Indian Decade

Did India Face a Coup?

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Indian Decade

Did India Face a Coup?

India’s military keeps making news. But would it really have contemplated a coup as some reports suggest?

This week, The Indian Express published a full-page story claiming that the Indian Army had moved two units towards New Delhi without notifying the government on January 16. The story suggested, without actually using the “c” word, that the hitherto apolitical Indian Army was contemplating a coup.

The reverberations in the Indian polity were understandably deafening.  Prime Minister Manmohan Singh led his United Progressive Alliance (UPA) government in contemptuously rejecting the report, dubbing it “alarmist.”

On the sidelines of a Padma award function in the Rashtrapati Bhavan, he explained: “The defense ministry has clarified the position. These are alarmist reports. These should not be taken at face value. The Army chief's office is an exalted office. All of us have an obligation to do nothing that lowers its dignity.”

Army Chief Gen. V.K. Singh, currently on an official visit to Nepal, meanwhile dismissed the report as “absolutely stupid.”

But even as the UPA government denied the report, it apparently tasked the Intelligence Bureau (IB) with conducting a detailed and discreet probe into the circumstances leading to the publication of the information. IB has been asked by the government to find out which government officials the newspaper was in touch with in the past 11 weeks.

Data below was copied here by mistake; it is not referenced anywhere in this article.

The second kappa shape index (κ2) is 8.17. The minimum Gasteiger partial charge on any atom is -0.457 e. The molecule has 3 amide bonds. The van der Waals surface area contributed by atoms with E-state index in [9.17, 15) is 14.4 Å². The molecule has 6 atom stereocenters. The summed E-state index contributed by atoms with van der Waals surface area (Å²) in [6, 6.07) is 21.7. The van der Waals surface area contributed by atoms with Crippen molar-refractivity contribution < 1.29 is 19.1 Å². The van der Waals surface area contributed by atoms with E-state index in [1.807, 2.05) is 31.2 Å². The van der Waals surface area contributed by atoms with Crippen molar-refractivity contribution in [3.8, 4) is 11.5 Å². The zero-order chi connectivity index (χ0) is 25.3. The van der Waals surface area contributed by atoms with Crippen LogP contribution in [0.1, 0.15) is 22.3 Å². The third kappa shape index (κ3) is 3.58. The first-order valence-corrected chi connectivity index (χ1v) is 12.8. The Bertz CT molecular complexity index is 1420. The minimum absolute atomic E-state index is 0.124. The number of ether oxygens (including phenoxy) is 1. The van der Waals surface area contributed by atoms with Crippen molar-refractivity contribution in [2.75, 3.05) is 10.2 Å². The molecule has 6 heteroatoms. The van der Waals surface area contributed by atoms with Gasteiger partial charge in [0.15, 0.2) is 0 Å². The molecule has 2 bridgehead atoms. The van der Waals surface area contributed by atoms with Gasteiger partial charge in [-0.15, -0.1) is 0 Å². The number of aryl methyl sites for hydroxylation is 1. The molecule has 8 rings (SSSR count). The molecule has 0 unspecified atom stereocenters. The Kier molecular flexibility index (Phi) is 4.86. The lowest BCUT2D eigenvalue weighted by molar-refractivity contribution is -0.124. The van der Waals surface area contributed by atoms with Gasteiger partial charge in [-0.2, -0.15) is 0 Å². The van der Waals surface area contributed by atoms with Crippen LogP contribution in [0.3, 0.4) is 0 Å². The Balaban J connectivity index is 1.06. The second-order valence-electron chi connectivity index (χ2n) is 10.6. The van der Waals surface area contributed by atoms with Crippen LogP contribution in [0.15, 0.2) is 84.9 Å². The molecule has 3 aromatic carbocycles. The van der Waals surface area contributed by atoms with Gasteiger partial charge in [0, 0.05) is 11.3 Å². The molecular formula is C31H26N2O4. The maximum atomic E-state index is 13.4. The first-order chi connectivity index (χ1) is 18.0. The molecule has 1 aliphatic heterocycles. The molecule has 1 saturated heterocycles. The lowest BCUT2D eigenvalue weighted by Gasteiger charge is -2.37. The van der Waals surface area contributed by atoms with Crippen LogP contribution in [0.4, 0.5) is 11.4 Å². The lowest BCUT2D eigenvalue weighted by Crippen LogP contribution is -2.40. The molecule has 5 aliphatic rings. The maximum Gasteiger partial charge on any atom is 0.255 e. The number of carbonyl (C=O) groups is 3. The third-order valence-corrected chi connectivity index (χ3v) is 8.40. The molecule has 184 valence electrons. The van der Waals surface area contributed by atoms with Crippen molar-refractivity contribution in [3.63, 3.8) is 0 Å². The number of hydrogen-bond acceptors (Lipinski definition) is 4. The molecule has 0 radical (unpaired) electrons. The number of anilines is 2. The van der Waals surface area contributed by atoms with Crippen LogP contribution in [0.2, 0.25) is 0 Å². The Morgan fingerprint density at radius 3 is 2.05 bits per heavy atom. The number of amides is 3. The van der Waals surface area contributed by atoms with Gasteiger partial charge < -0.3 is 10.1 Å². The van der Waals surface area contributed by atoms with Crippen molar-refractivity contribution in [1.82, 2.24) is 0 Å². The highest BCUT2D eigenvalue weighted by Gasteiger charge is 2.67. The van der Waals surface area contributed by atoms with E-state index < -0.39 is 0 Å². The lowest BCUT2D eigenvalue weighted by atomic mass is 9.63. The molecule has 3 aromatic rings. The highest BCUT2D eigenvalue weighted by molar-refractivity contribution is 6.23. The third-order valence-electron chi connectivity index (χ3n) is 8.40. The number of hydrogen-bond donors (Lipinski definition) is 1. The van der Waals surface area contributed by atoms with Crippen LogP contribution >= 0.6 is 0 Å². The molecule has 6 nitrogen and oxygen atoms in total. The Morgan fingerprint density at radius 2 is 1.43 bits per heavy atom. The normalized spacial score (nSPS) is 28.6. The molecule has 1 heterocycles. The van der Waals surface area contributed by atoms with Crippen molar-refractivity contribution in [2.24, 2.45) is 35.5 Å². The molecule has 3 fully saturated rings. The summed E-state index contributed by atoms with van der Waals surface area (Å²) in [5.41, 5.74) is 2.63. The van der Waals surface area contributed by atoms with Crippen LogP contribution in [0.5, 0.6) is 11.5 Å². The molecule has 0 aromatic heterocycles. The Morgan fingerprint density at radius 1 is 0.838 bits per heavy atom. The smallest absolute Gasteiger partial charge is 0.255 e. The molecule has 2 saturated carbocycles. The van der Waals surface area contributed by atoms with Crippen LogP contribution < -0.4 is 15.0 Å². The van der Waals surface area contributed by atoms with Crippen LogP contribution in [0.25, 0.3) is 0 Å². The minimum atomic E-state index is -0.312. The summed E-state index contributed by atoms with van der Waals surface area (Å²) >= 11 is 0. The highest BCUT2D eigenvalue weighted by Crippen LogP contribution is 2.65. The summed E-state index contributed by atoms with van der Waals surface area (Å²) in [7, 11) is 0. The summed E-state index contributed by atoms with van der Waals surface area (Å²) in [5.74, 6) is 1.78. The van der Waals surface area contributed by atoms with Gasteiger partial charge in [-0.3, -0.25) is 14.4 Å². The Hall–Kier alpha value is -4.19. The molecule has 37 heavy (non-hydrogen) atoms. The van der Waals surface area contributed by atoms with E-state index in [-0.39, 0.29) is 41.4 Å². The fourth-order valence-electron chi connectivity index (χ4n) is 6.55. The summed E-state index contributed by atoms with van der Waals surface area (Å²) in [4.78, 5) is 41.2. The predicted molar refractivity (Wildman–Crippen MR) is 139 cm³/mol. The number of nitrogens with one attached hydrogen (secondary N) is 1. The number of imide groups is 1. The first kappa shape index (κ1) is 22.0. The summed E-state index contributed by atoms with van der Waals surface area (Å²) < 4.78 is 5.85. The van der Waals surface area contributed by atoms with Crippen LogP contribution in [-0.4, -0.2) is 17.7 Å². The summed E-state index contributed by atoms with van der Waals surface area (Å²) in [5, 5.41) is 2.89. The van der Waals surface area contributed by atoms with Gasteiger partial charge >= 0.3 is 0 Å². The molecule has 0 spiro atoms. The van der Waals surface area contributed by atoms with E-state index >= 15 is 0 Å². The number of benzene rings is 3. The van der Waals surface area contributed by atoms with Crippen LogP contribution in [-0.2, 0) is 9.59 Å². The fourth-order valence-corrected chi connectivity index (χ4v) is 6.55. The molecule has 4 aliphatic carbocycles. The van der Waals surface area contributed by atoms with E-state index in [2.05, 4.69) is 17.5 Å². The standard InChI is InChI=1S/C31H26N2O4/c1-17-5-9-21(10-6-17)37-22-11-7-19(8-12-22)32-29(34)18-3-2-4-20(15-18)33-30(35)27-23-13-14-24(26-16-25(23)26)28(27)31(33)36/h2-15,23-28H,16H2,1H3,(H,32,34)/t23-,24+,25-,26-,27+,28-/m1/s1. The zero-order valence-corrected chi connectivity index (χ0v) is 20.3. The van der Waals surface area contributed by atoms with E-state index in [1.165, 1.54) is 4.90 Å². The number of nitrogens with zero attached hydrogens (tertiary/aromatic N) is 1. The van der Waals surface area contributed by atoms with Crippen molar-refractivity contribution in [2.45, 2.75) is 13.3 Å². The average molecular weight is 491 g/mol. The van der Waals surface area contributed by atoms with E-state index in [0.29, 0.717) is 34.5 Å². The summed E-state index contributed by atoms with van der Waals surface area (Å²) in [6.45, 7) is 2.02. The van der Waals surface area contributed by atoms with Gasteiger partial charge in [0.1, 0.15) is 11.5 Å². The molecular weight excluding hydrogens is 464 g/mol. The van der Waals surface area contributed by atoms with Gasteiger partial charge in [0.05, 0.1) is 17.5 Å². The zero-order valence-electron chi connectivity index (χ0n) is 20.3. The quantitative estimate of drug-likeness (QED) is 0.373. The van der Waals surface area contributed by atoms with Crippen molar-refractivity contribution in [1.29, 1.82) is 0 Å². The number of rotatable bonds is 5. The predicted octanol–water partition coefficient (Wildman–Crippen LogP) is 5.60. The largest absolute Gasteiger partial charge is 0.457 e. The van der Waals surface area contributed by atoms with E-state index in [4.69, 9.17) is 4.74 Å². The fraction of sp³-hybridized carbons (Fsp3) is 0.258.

The issue dominated the proceedings of the Parliamentary Standing Committee meeting on Wednesday, where a number of MPs engaged in a heated debate. Defense Secretary Shashi Kant Sharma explained the government’s position on the subject, and dismissed the newspaper report as “exaggerated” and “loose talk.”  Sharma told the Committee that the reported Army movement was nothing but the normal process of preparedness and the Defense Ministry would be giving a detailed reply at the panel’s next meeting on April 9.

The Indian Army also rubbished the report, saying that routine training at the formation level is carried out to check mobilization according to standard operating procedure. It maintained that almost all Army units undertake this procedure at regular intervals, and once effectiveness is checked, the troops are called back. The ministry contended that in this case, too, the troops were indeed called back as normal.

Still, the report provided ammunition for the main opposition Bharatiya Janata Party,which demanded that Defense Minister A.K. Antony be sacked. The BJP’s Balbir Punj said the defense minister must be held accountable. Gujarat Chief Minister Narendra Modi, meanwhile, wrote on Twitter that the “PM should clear the air so that confidence of people is not moved.”